Historic landmarks are part of our cultural history and tell us a lot about the past through their characteristics. During the manufacturing boom in 19th century, building materials such as brick, hardwood, terracotta, and brownstone, became cheaper and more readily available. As a result, more and more people could afford to own a brick or stone home.
Today, we admire these historic masonry buildings because their characteristics have become less common over time and as technology evolves. The green movement has inspired owners of historic buildings to become more sustainable when it comes to maintenance.
The Landmarks Preservation Commission (LPC) requires that historic buildings meet certain aesthetic criteria, while the International Green Construction Code (IGCC) requires that these buildings meet certain sustainable criteria. While LPC is more focused on the potential loss of a building’s character, the IGCC is more concerned with the reality that certain building materials have become less available and therefore unsustainable in today’s environment.
To beat this conflict, preservation architects must pay special attention to a building’s most meaningful characteristics. For example, historic windows are central in defining the character of historic buildings. Instead of replacing in-kind, architects might suggest retrofitting with insulated glass to boost their performance or incorporate weather stripping and storm windows that prevent heat loss and gain all year round.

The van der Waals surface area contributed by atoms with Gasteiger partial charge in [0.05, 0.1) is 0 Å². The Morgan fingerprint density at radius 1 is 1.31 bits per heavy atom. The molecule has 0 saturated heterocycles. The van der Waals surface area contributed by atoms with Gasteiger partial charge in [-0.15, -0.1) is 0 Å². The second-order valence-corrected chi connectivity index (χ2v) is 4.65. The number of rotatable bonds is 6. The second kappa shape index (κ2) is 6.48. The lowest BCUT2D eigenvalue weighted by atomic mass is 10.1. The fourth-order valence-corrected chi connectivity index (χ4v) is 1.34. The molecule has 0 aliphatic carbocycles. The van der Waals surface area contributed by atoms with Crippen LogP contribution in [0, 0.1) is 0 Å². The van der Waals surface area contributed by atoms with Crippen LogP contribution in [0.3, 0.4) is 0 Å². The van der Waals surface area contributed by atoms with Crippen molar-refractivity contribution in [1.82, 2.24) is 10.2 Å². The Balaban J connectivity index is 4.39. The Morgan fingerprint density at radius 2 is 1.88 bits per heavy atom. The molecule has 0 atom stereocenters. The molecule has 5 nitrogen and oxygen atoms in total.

Regarding energy, visible solar panels reduce the historical value of landmarks significantly. Preservationists prefer these panels be installed on flat roofs where visibility is minimal. Another sustainable solution currently in place is using renewable energy sources like off-site wind power and geothermal heating systems, which can be incorporated into the building system. These energy sources provide the much-needed efficiency and fulfill sustainability requirements that the IGCC, building owners and tenants desire.
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Commercial buildings contain everything from apartments to department stores, hotels to office space, doughnut shops to medical clinics, and sprawl over more than 80 billion square feet in the U.S. In green-speak this means each year commercial buildings are responsible for close to half of all energy consumption in the United States at the cost of over $200 billion per year, more than any other sector of the economy. And of this power consumption, nearly 30% is wasted through inefficient operations. But with measurable historical data and a long-term commitment to sustainability, we can lighten this environmental impact.
Today's progressive commercial building owners are factoring Energy Performance Indicators (EPIs) into their operations costs. By initiating energy benchmarking based on the past two years' energy usage, and by analyzing the data and upgrading inefficient equipment, a commercial building's green reputation can be maintained indefinitely. Not only are unforeseen liabilities addressed in time, but most corrective measures are inexpensive and may receive a financial payback as a bonus.